The lessons of Enron would not have helped much in predicting the Great Financial Crisis and ensuing Global Recession. Enron showed up among others the weakness of financial reporting – and the collusion of banks and auditing firms in creating an illusion of financial success. It also illustrated the dangers of financial coverage that idolized CEOs of apparently winning companies. The GFC was more complex than that, with a number of events, trends, companies and financial innovations coming together in an explosive mix. Many thousands of words have been devoted to trying to understand its causes and the implications, and one thing seems clear the GFC was not simple and witch-hunts for individuals or companies were bound to fail. Blaming greed, capitalism, or neoliberalism – this last term too vague to be of use except as another way of saying capitalism or market fundamentalism or libertarianism – is trite.
One view of the problem with business or financial journalism is that it has triumphed in its focus on the details of what is working or not working in the business sector over economics journalism. Economics journalism should be able to take a much broader view of society and where business fits and what it should do. In practice, I find, economics journalists working for financial publications focus on monetary and fiscal policy in a neoclassical framework.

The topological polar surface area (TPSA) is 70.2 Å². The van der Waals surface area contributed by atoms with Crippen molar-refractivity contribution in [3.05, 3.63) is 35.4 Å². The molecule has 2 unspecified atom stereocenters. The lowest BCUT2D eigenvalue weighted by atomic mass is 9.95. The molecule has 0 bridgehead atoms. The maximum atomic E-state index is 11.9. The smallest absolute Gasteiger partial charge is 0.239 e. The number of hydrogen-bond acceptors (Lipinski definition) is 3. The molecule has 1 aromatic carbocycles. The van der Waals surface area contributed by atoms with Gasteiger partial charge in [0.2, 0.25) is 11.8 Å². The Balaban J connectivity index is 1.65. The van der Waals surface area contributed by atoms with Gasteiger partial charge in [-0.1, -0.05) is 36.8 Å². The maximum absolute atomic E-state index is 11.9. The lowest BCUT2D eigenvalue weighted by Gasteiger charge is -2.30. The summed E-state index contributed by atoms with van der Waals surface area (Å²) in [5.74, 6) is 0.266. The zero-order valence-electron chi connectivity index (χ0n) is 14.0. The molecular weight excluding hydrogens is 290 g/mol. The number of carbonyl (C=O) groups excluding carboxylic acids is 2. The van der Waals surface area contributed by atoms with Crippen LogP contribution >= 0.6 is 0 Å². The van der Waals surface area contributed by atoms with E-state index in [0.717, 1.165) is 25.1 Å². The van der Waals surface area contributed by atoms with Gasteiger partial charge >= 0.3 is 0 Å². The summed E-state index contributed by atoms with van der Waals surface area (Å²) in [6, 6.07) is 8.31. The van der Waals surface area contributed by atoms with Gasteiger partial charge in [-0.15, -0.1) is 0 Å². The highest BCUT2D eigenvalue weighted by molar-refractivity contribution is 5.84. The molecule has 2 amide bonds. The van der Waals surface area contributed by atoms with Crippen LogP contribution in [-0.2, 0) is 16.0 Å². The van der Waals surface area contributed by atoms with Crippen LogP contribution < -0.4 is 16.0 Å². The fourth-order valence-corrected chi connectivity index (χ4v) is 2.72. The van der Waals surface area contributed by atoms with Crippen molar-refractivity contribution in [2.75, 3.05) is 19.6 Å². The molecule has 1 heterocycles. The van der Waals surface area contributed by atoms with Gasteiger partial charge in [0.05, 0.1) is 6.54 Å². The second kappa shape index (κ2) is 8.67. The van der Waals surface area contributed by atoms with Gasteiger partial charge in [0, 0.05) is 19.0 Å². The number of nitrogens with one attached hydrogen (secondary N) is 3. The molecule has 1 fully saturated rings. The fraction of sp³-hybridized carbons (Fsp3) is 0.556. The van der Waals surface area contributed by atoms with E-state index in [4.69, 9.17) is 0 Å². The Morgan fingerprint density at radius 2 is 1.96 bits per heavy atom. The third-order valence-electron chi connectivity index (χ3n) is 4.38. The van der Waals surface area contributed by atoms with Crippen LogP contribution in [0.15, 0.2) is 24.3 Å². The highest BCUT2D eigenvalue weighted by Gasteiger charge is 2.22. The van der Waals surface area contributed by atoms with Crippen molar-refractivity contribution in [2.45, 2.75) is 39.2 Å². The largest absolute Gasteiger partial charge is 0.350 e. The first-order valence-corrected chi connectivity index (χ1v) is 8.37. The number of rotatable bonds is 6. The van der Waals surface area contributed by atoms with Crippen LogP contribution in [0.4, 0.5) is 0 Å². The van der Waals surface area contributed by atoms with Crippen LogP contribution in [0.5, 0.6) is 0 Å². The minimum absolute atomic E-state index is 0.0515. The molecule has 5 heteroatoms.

I had some experience of covering bigger debates at the end of apartheid and the onset of democracy in South Africa, when an incoming liberation movement with an historically socialist tendency was coming to power in the wake of the collapse of communism and the brief period of capitalist triumphalism. I have tried in my writing to take a broader view, using my own experience of covering business, finance and economics, of what, for instance, residential real estate prices mean for ordinary people as homeowners rather than as investors.